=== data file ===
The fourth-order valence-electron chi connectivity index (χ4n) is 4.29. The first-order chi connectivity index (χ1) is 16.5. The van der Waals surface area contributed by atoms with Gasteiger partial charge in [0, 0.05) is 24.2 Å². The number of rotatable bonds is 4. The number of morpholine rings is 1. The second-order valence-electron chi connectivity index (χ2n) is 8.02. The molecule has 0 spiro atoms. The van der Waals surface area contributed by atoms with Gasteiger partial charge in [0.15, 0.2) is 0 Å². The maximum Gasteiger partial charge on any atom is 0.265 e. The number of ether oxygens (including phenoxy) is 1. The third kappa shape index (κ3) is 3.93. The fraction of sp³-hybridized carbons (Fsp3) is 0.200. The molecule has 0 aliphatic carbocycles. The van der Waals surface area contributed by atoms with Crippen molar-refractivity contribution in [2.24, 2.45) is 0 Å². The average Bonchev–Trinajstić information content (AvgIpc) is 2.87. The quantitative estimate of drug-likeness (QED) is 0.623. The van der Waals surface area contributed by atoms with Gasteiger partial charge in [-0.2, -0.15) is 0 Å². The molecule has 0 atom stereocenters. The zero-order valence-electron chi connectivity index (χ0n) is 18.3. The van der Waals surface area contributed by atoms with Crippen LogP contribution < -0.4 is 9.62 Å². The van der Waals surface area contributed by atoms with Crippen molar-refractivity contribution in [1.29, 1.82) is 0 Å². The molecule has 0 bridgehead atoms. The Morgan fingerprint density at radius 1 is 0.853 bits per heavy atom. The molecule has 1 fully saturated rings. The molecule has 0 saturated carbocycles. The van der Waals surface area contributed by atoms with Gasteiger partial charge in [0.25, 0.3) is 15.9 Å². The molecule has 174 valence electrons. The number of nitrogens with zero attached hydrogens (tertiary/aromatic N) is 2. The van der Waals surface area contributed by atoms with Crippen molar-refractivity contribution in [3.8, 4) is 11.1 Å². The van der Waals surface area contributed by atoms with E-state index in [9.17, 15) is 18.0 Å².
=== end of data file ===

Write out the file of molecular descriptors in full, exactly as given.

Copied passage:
The fourth-order valence-electron chi connectivity index (χ4n) is 4.29. The first-order chi connectivity index (χ1) is 16.5. The van der Waals surface area contributed by atoms with Gasteiger partial charge in [0, 0.05) is 24.2 Å². The number of rotatable bonds is 4. The number of morpholine rings is 1. The second-order valence-electron chi connectivity index (χ2n) is 8.02. The molecule has 0 spiro atoms. The van der Waals surface area contributed by atoms with Gasteiger partial charge in [0.15, 0.2) is 0 Å². The maximum Gasteiger partial charge on any atom is 0.265 e. The number of ether oxygens (including phenoxy) is 1. The third kappa shape index (κ3) is 3.93. The fraction of sp³-hybridized carbons (Fsp3) is 0.200. The molecule has 0 aliphatic carbocycles. The van der Waals surface area contributed by atoms with Crippen molar-refractivity contribution in [2.24, 2.45) is 0 Å². The average Bonchev–Trinajstić information content (AvgIpc) is 2.87. The quantitative estimate of drug-likeness (QED) is 0.623. The van der Waals surface area contributed by atoms with Gasteiger partial charge in [-0.2, -0.15) is 0 Å². The molecule has 0 atom stereocenters. The zero-order valence-electron chi connectivity index (χ0n) is 18.3. The van der Waals surface area contributed by atoms with Crippen LogP contribution < -0.4 is 9.62 Å². The van der Waals surface area contributed by atoms with Crippen molar-refractivity contribution in [1.29, 1.82) is 0 Å². The molecule has 0 bridgehead atoms. The Morgan fingerprint density at radius 1 is 0.853 bits per heavy atom. The molecule has 1 fully saturated rings. The molecule has 0 saturated carbocycles. The van der Waals surface area contributed by atoms with Gasteiger partial charge in [0.25, 0.3) is 15.9 Å². The molecule has 174 valence electrons. The number of nitrogens with zero attached hydrogens (tertiary/aromatic N) is 2. The van der Waals surface area contributed by atoms with Crippen molar-refractivity contribution in [3.8, 4) is 11.1 Å². The van der Waals surface area contributed by atoms with E-state index in [9.17, 15) is 18.0 Å².